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14:59 | 19th August 2017

Reviews: Live Shows

Tue 18 May, 2010
By Robert Ingham


His beautiful homage to the man he loved and lost and its power will resonate for years to come

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Holding The Man - Truly outstanding

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Holding The Man is a truly wonderful show, a totally absorbing love story based on the same titled memoirs by Tim Conigrave. It tells the true story of his life, the man he loved and everything in between. It is a passionate, revealing and blisteringly honest tale for which is completely unapologetic.

The play opens with 15 year old Tim, played by the gorgeous Guy Edmonds, professing his “unrequited fancying” of the other boys at school, especially John Caleo who he starts a lifelong relationship with.



Holding The Man zips along at a strong, hearty pace, dipping into Tim’s life when he has left school, gone to university then drama school, their HIV diagnosis and ending in their deaths from AIDS.

It seems like a very sombre evening with that synopsis but Holding The Man is also an incredibly funny show, full of superb one liners. The first act sets up the second act perfectly with a cast racing around the set playing different characters, either changing their hair or adding a layer of costume. There are some genuine laugh-out-loud moments throughout where the audience almost cry with laughter.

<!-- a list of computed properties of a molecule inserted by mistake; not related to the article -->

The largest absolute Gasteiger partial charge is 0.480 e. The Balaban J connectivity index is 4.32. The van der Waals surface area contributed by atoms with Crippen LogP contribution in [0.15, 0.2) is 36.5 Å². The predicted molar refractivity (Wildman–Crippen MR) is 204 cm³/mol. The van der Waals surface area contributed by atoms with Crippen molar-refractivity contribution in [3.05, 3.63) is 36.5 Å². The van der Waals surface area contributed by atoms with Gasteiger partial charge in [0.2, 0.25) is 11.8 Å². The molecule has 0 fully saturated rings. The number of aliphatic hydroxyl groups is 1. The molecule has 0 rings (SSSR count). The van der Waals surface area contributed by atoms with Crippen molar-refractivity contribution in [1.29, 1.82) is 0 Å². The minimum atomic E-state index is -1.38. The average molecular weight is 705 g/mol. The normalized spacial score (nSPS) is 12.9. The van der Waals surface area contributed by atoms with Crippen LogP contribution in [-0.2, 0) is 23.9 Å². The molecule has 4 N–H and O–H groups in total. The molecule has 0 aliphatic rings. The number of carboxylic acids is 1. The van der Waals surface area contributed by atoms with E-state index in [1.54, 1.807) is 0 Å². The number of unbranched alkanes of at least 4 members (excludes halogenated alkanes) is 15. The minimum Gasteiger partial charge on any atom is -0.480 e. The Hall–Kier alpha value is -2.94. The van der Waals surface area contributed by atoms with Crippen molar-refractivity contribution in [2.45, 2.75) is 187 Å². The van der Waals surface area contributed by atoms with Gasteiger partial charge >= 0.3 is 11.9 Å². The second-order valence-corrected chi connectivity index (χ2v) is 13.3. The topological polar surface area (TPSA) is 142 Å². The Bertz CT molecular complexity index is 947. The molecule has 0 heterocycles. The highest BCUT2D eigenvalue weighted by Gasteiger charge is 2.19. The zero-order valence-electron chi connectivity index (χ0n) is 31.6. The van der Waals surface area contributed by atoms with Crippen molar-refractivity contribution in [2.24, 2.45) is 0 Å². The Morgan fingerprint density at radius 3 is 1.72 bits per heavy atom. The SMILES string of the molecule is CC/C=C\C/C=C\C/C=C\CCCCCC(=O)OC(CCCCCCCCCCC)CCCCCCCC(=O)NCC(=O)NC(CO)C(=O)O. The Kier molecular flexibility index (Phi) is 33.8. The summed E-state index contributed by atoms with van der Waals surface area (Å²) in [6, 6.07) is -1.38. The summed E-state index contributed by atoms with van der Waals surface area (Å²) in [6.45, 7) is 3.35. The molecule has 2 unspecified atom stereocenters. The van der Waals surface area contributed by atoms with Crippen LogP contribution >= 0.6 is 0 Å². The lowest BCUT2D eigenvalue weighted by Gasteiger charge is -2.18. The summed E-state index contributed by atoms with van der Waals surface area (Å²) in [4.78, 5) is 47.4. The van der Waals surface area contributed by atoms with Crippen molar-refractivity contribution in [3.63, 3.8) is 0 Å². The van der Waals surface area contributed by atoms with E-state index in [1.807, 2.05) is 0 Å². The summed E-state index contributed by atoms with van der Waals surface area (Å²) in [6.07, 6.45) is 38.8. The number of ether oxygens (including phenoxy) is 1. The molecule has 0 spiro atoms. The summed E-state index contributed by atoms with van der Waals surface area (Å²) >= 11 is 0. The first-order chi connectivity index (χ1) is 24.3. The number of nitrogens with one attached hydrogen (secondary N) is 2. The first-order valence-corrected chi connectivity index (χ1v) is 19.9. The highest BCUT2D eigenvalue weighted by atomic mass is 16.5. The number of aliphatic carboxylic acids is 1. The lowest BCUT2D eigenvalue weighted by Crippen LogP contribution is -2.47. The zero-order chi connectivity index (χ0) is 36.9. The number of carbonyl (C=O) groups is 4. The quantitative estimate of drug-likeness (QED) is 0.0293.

The script, adapted by Tommy Murphy, oozes with warmth, wit and humour, taking us on a journey that we can all relate to at various points. Tommy, along with the experienced cast, brings out emotion and pathos to a very personal story and you are sucked into every aspect of the show.

This also relates to the set, which is simple but enormously effective with giant mirrors at the back, so you get to see every part of the characters. This is Tim’s “warts and all” story after all so it’s only fair the set also reflects his attitude. The scene changes are super fast, with each cast member almost choreographed to perfection. One scene shows the entire cast transform into John’s car, complete with sounds, which is just inspired.

There is not one weak moment in Holding The Man. Jane Turner, from TV’s Kath & Kim, shows how comfortable she is playing 12 parts– some hilarious, some not – and proves that even when you’re in a cult show it doesn’t mean you can’t escape from the character you are most famous for. Matt Zeremes plays John Caleo with style and panache, capturing the feelings perfectly of a man who wants to live but who has been handed a “death sentence”.

The remaining cast – Simon Burke, Anna Skellern and Oliver Farnworth – bounce into their many roles with care and diligence. I feel that if you trust a cast and their abilities you can relax into a show, whatever the subject matter. Holding The Man is no different, thanks partially to having the same two leads who were in the first ever production in 2006.

Which brings me back to Guy Edmonds. His “Tim through the ages” is entirely captivating, evoking memories from your past leaving you smiling and laughing, as well as sometimes hitting a raw nerve or two.

It is because of all these points Holding The Man is one of the best pieces of theatre you will see. Parts may be brutal, but it is thought-provoking, moving and never condescending. This was Tim’s swan song; his beautiful homage to the man he loved and lost and its power will resonate for years to come.

Holding The Man is playing at Trafalgar Studios until July 3rd.

I strongly recommend you all go see this production!.

www.ambassadortickets.com

 

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